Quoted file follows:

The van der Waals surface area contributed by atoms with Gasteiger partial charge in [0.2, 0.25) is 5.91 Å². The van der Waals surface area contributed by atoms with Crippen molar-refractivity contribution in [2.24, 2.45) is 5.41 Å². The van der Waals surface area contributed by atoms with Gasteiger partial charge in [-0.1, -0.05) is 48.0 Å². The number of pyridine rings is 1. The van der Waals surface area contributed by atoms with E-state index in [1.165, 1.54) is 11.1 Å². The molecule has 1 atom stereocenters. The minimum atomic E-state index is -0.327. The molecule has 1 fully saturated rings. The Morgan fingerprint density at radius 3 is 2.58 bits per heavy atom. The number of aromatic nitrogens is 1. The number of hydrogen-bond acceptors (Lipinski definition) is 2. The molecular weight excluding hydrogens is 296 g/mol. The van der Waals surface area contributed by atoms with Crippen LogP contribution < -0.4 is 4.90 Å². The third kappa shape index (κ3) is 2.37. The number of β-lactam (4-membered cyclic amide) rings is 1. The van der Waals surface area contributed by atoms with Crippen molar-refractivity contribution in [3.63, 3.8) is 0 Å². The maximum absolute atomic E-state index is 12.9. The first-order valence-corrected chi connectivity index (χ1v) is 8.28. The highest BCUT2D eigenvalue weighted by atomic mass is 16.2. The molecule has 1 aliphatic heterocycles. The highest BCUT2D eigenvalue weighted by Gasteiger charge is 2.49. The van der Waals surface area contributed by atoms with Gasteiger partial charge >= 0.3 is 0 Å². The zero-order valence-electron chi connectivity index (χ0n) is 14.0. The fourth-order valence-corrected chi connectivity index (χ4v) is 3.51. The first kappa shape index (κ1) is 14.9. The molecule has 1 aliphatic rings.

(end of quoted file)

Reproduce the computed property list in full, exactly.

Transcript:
The van der Waals surface area contributed by atoms with Gasteiger partial charge in [0.2, 0.25) is 5.91 Å². The van der Waals surface area contributed by atoms with Crippen molar-refractivity contribution in [2.24, 2.45) is 5.41 Å². The van der Waals surface area contributed by atoms with Gasteiger partial charge in [-0.1, -0.05) is 48.0 Å². The number of pyridine rings is 1. The van der Waals surface area contributed by atoms with E-state index in [1.165, 1.54) is 11.1 Å². The molecule has 1 atom stereocenters. The minimum atomic E-state index is -0.327. The molecule has 1 fully saturated rings. The Morgan fingerprint density at radius 3 is 2.58 bits per heavy atom. The number of aromatic nitrogens is 1. The number of hydrogen-bond acceptors (Lipinski definition) is 2. The molecular weight excluding hydrogens is 296 g/mol. The van der Waals surface area contributed by atoms with Crippen LogP contribution < -0.4 is 4.90 Å². The third kappa shape index (κ3) is 2.37. The number of β-lactam (4-membered cyclic amide) rings is 1. The van der Waals surface area contributed by atoms with Crippen molar-refractivity contribution in [3.63, 3.8) is 0 Å². The maximum absolute atomic E-state index is 12.9. The first-order valence-corrected chi connectivity index (χ1v) is 8.28. The highest BCUT2D eigenvalue weighted by atomic mass is 16.2. The molecule has 1 aliphatic heterocycles. The highest BCUT2D eigenvalue weighted by Gasteiger charge is 2.49. The van der Waals surface area contributed by atoms with Gasteiger partial charge >= 0.3 is 0 Å². The zero-order valence-electron chi connectivity index (χ0n) is 14.0. The fourth-order valence-corrected chi connectivity index (χ4v) is 3.51. The first kappa shape index (κ1) is 14.9. The molecule has 1 aliphatic rings.